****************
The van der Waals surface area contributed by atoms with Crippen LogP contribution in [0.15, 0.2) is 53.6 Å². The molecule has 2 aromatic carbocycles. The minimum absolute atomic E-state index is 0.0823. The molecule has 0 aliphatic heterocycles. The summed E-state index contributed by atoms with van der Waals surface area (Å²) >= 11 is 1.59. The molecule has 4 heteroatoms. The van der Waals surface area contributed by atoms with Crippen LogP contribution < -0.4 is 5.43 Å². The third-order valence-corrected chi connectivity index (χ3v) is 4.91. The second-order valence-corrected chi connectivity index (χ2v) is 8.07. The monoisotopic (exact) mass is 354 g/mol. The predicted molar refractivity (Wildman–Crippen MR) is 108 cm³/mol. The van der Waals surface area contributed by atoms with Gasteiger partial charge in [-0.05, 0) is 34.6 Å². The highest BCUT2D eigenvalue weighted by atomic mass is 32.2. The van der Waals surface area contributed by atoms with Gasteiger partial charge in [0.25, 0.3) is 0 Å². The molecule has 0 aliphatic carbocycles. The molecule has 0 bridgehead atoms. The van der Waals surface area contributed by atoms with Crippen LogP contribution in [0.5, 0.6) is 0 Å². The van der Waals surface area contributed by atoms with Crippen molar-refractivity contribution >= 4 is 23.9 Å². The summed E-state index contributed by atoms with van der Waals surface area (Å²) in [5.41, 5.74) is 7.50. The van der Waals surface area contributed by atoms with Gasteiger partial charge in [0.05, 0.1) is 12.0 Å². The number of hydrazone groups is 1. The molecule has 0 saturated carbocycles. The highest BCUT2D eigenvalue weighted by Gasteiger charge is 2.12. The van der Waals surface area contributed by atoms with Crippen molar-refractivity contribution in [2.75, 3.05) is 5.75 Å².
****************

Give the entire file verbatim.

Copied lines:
The van der Waals surface area contributed by atoms with Crippen LogP contribution in [0.15, 0.2) is 53.6 Å². The molecule has 2 aromatic carbocycles. The minimum absolute atomic E-state index is 0.0823. The molecule has 0 aliphatic heterocycles. The summed E-state index contributed by atoms with van der Waals surface area (Å²) >= 11 is 1.59. The molecule has 4 heteroatoms. The van der Waals surface area contributed by atoms with Crippen LogP contribution < -0.4 is 5.43 Å². The third-order valence-corrected chi connectivity index (χ3v) is 4.91. The second-order valence-corrected chi connectivity index (χ2v) is 8.07. The monoisotopic (exact) mass is 354 g/mol. The predicted molar refractivity (Wildman–Crippen MR) is 108 cm³/mol. The van der Waals surface area contributed by atoms with Gasteiger partial charge in [-0.05, 0) is 34.6 Å². The highest BCUT2D eigenvalue weighted by atomic mass is 32.2. The van der Waals surface area contributed by atoms with Gasteiger partial charge in [0.25, 0.3) is 0 Å². The molecule has 0 aliphatic carbocycles. The molecule has 0 bridgehead atoms. The van der Waals surface area contributed by atoms with Crippen LogP contribution in [0.5, 0.6) is 0 Å². The van der Waals surface area contributed by atoms with Crippen molar-refractivity contribution >= 4 is 23.9 Å². The summed E-state index contributed by atoms with van der Waals surface area (Å²) in [5.41, 5.74) is 7.50. The van der Waals surface area contributed by atoms with Gasteiger partial charge in [0.05, 0.1) is 12.0 Å². The number of hydrazone groups is 1. The molecule has 0 saturated carbocycles. The highest BCUT2D eigenvalue weighted by Gasteiger charge is 2.12. The van der Waals surface area contributed by atoms with Crippen molar-refractivity contribution in [2.75, 3.05) is 5.75 Å².